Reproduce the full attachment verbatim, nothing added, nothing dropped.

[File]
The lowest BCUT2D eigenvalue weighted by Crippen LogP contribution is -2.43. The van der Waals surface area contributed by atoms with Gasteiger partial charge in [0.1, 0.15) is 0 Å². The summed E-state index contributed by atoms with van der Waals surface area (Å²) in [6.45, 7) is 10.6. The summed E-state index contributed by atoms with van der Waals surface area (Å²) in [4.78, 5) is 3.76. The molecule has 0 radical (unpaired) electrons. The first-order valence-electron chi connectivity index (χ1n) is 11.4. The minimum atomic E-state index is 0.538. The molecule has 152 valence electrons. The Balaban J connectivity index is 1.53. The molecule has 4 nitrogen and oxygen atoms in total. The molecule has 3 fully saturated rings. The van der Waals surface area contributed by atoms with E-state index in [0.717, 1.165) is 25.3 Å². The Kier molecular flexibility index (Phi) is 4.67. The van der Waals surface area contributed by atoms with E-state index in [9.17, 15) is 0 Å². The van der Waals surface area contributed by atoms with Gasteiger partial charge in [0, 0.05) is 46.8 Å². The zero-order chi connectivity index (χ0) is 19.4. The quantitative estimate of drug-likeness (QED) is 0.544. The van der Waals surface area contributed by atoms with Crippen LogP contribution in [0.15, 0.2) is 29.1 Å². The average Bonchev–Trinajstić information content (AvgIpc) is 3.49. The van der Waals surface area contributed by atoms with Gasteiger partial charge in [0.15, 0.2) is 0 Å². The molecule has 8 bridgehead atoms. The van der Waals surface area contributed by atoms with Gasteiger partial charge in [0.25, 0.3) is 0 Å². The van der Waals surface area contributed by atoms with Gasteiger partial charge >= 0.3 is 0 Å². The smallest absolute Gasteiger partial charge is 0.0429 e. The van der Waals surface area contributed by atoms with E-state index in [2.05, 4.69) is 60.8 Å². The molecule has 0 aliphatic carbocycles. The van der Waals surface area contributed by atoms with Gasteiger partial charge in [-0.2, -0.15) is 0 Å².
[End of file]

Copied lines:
The lowest BCUT2D eigenvalue weighted by Crippen LogP contribution is -2.43. The van der Waals surface area contributed by atoms with Gasteiger partial charge in [0.1, 0.15) is 0 Å². The summed E-state index contributed by atoms with van der Waals surface area (Å²) in [6.45, 7) is 10.6. The summed E-state index contributed by atoms with van der Waals surface area (Å²) in [4.78, 5) is 3.76. The molecule has 0 radical (unpaired) electrons. The first-order valence-electron chi connectivity index (χ1n) is 11.4. The minimum atomic E-state index is 0.538. The molecule has 152 valence electrons. The Balaban J connectivity index is 1.53. The molecule has 4 nitrogen and oxygen atoms in total. The molecule has 3 fully saturated rings. The van der Waals surface area contributed by atoms with E-state index in [0.717, 1.165) is 25.3 Å². The Kier molecular flexibility index (Phi) is 4.67. The van der Waals surface area contributed by atoms with E-state index in [9.17, 15) is 0 Å². The van der Waals surface area contributed by atoms with Gasteiger partial charge in [0, 0.05) is 46.8 Å². The zero-order chi connectivity index (χ0) is 19.4. The quantitative estimate of drug-likeness (QED) is 0.544. The van der Waals surface area contributed by atoms with Crippen LogP contribution in [0.15, 0.2) is 29.1 Å². The average Bonchev–Trinajstić information content (AvgIpc) is 3.49. The van der Waals surface area contributed by atoms with Gasteiger partial charge in [0.15, 0.2) is 0 Å². The molecule has 8 bridgehead atoms. The van der Waals surface area contributed by atoms with Gasteiger partial charge in [0.25, 0.3) is 0 Å². The van der Waals surface area contributed by atoms with Gasteiger partial charge >= 0.3 is 0 Å². The smallest absolute Gasteiger partial charge is 0.0429 e. The van der Waals surface area contributed by atoms with E-state index in [2.05, 4.69) is 60.8 Å². The molecule has 0 aliphatic carbocycles. The van der Waals surface area contributed by atoms with Gasteiger partial charge in [-0.2, -0.15) is 0 Å².